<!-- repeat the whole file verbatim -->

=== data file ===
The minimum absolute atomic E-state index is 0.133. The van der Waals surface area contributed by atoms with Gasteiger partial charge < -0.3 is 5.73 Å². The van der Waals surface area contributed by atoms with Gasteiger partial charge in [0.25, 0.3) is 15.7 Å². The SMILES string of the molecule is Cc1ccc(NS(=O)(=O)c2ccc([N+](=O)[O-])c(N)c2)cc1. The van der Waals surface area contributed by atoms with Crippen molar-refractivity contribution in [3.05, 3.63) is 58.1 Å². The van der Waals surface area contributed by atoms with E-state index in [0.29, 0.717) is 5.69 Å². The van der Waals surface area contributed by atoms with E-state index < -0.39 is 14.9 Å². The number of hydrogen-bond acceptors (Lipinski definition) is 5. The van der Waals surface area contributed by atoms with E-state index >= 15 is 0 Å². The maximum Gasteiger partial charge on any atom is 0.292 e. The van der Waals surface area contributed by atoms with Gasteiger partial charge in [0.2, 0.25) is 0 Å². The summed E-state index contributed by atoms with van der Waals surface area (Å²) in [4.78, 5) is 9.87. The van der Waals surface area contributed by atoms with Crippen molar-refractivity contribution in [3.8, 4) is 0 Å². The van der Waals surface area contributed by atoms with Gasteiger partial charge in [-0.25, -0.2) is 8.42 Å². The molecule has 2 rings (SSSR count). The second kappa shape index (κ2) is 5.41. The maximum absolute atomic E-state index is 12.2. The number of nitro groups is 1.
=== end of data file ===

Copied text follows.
The minimum absolute atomic E-state index is 0.133. The van der Waals surface area contributed by atoms with Gasteiger partial charge < -0.3 is 5.73 Å². The van der Waals surface area contributed by atoms with Gasteiger partial charge in [0.25, 0.3) is 15.7 Å². The SMILES string of the molecule is Cc1ccc(NS(=O)(=O)c2ccc([N+](=O)[O-])c(N)c2)cc1. The van der Waals surface area contributed by atoms with Crippen molar-refractivity contribution in [3.05, 3.63) is 58.1 Å². The van der Waals surface area contributed by atoms with E-state index in [0.29, 0.717) is 5.69 Å². The van der Waals surface area contributed by atoms with E-state index < -0.39 is 14.9 Å². The number of hydrogen-bond acceptors (Lipinski definition) is 5. The van der Waals surface area contributed by atoms with E-state index >= 15 is 0 Å². The maximum Gasteiger partial charge on any atom is 0.292 e. The van der Waals surface area contributed by atoms with Gasteiger partial charge in [0.2, 0.25) is 0 Å². The summed E-state index contributed by atoms with van der Waals surface area (Å²) in [4.78, 5) is 9.87. The van der Waals surface area contributed by atoms with Crippen molar-refractivity contribution in [3.8, 4) is 0 Å². The van der Waals surface area contributed by atoms with Gasteiger partial charge in [-0.25, -0.2) is 8.42 Å². The molecule has 2 rings (SSSR count). The second kappa shape index (κ2) is 5.41. The maximum absolute atomic E-state index is 12.2. The number of nitro groups is 1.